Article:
Hello,
I'm a graduate student who studied with NEURON.
I conducted extracellular stimulation to anatomically realistic models via the code written by Ted, and investigated electric field thresholds (through apc.n, I checked somatic membrane polarized over 0 or not).
However, there was difference in threshold value according to dt and steps_per_ms.
1) dt=0.1ms and steps_per_ms=10.
2) dt=0.025ms and steps_per_ms=40.
The gap of threshold value between the two cases was 45 mV/mm.
I wondered what causes this difference of thresholds.
If you explain to me the reason, it would be really appreciated.
Thank you in advance.
The effect of changed dt and steps_per_ms

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Re: The effect of changed dt and steps_per_ms
Electrical and chemical signaling in cells are described by ordinary and partial differential equations in which time and space are continuous variables. The equations that describe real cells do not have analytical solutions. Instead, it is necessary to solve them by numerical integration, a process that involves two steps
1. Discretization, in which the differential equations are replaced by a set of algebraic formulas that approximate the differential equations. Both space and time are discretized.
2. Use of an algorithm (integration method) in which the algebraic formulas are evaluated repeatedly to calculate an approximate solution, over a sequence of specific times, for each state variable (membrane potential, channel gating state, ionic concentration etc.) at particular locations in space.
The original differential equations are never solved. Instead, only the discretized approximate algebraic formulas are evaluated, so numerical integration can only produce approximate results. The error of of the approximate solution is generally reduced if time and space are chopped into smaller pieces. However, using a finer spatial or temporal discretization increases the computational burden (generates more equations that have to be evaluated, and forces evalutation at more points in time). Also, since numerical calculations in a digital computer have finite precision, each calculation introduces some roundoff error. If the spatial or temporal discretization is too fine, roundoff error can accumulate and corrupt the approximate solution.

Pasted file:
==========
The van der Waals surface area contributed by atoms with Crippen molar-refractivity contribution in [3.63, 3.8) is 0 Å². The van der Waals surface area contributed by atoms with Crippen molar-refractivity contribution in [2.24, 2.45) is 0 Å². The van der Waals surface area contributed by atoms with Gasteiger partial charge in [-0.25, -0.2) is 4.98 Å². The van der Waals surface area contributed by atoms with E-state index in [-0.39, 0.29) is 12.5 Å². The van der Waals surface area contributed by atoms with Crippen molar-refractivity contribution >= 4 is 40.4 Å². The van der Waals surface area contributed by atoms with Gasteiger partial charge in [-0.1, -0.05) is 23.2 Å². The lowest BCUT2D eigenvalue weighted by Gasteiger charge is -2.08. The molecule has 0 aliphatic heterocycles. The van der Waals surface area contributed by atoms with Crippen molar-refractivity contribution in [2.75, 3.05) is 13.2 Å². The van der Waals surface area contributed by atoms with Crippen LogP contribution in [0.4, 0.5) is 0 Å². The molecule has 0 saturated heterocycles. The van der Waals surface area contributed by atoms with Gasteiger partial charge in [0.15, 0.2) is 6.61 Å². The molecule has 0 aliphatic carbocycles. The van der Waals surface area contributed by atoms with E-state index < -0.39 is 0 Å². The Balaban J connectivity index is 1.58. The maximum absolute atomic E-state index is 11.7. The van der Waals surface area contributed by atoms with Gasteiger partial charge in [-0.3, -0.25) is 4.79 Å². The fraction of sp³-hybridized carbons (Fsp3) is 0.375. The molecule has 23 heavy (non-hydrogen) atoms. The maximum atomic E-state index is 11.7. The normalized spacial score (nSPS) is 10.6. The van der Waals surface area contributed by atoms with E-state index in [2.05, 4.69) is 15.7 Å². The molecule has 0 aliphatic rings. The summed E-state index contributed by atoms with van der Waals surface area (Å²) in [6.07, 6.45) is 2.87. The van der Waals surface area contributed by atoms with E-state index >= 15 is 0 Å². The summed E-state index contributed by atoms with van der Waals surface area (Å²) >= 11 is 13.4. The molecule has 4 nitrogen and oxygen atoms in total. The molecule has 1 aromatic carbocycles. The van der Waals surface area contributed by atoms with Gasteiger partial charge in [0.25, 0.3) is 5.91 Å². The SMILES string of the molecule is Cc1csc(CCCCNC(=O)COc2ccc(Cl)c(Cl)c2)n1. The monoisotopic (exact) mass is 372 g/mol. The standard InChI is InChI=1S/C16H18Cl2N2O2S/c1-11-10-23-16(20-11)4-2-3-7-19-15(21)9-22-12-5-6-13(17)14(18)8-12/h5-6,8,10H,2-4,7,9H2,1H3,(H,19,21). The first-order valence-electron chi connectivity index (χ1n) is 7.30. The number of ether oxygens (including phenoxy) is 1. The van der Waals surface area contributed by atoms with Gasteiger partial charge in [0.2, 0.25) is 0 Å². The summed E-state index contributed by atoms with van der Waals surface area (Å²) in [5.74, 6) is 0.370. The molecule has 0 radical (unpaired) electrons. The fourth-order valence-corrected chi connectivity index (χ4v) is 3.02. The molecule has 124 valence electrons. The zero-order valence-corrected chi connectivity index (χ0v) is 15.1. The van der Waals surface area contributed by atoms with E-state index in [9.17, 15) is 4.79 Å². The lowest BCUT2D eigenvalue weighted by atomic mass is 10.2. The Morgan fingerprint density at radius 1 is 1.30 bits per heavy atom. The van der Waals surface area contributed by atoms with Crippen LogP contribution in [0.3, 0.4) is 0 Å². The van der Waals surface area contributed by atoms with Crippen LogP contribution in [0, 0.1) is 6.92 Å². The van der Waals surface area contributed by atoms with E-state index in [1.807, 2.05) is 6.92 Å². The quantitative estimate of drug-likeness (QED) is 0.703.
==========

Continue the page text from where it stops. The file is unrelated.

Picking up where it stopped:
For more about this, you might read chapter 4 in The NEURON Book, or see the chapter Numerical Integration Methods by Hines and Carnevale in the Encyclopedia of Computational Neuroscience.
1. Discretization, in which the differential equations are replaced by a set of algebraic formulas that approximate the differential equations. Both space and time are discretized.
2. Use of an algorithm (integration method) in which the algebraic formulas are evaluated repeatedly to calculate an approximate solution, over a sequence of specific times, for each state variable (membrane potential, channel gating state, ionic concentration etc.) at particular locations in space.
The original differential equations are never solved. Instead, only the discretized approximate algebraic formulas are evaluated, so numerical integration can only produce approximate results. The error of of the approximate solution is generally reduced if time and space are chopped into smaller pieces. However, using a finer spatial or temporal discretization increases the computational burden (generates more equations that have to be evaluated, and forces evalutation at more points in time). Also, since numerical calculations in a digital computer have finite precision, each calculation introduces some roundoff error. If the spatial or temporal discretization is too fine, roundoff error can accumulate and corrupt the approximate solution.
For more about this, you might read chapter 4 in The NEURON Book, or see the chapter Numerical Integration Methods by Hines and Carnevale in the Encyclopedia of Computational Neuroscience.